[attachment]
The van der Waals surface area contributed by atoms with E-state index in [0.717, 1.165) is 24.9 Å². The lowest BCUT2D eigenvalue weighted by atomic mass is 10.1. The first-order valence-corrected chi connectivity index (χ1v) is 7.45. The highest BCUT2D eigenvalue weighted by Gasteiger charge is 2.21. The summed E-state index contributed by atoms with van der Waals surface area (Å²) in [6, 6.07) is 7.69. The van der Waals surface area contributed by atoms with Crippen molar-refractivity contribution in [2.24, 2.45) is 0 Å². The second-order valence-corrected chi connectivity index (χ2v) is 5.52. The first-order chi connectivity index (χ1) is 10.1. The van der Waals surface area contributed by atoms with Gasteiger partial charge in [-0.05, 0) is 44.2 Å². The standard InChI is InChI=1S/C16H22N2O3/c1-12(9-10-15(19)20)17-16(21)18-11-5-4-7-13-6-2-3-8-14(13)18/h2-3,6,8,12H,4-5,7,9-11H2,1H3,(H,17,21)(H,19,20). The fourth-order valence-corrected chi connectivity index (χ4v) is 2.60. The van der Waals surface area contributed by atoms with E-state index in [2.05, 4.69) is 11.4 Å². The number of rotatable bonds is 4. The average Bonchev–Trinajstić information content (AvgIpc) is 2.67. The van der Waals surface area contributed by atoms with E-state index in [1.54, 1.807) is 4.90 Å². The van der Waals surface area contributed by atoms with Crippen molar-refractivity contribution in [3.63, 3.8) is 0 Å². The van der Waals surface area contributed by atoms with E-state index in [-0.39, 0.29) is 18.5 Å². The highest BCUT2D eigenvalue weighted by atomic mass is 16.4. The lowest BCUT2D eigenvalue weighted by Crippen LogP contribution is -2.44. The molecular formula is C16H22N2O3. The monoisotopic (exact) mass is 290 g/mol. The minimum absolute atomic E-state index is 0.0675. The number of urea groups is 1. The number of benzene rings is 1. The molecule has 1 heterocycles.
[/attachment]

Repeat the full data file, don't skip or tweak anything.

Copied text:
The van der Waals surface area contributed by atoms with E-state index in [0.717, 1.165) is 24.9 Å². The lowest BCUT2D eigenvalue weighted by atomic mass is 10.1. The first-order valence-corrected chi connectivity index (χ1v) is 7.45. The highest BCUT2D eigenvalue weighted by Gasteiger charge is 2.21. The summed E-state index contributed by atoms with van der Waals surface area (Å²) in [6, 6.07) is 7.69. The van der Waals surface area contributed by atoms with Crippen molar-refractivity contribution in [2.24, 2.45) is 0 Å². The second-order valence-corrected chi connectivity index (χ2v) is 5.52. The first-order chi connectivity index (χ1) is 10.1. The van der Waals surface area contributed by atoms with Gasteiger partial charge in [-0.05, 0) is 44.2 Å². The standard InChI is InChI=1S/C16H22N2O3/c1-12(9-10-15(19)20)17-16(21)18-11-5-4-7-13-6-2-3-8-14(13)18/h2-3,6,8,12H,4-5,7,9-11H2,1H3,(H,17,21)(H,19,20). The fourth-order valence-corrected chi connectivity index (χ4v) is 2.60. The van der Waals surface area contributed by atoms with E-state index in [2.05, 4.69) is 11.4 Å². The number of rotatable bonds is 4. The average Bonchev–Trinajstić information content (AvgIpc) is 2.67. The van der Waals surface area contributed by atoms with E-state index in [1.54, 1.807) is 4.90 Å². The van der Waals surface area contributed by atoms with Crippen molar-refractivity contribution in [3.63, 3.8) is 0 Å². The van der Waals surface area contributed by atoms with E-state index in [-0.39, 0.29) is 18.5 Å². The highest BCUT2D eigenvalue weighted by atomic mass is 16.4. The lowest BCUT2D eigenvalue weighted by Crippen LogP contribution is -2.44. The molecular formula is C16H22N2O3. The monoisotopic (exact) mass is 290 g/mol. The minimum absolute atomic E-state index is 0.0675. The number of urea groups is 1. The number of benzene rings is 1. The molecule has 1 heterocycles.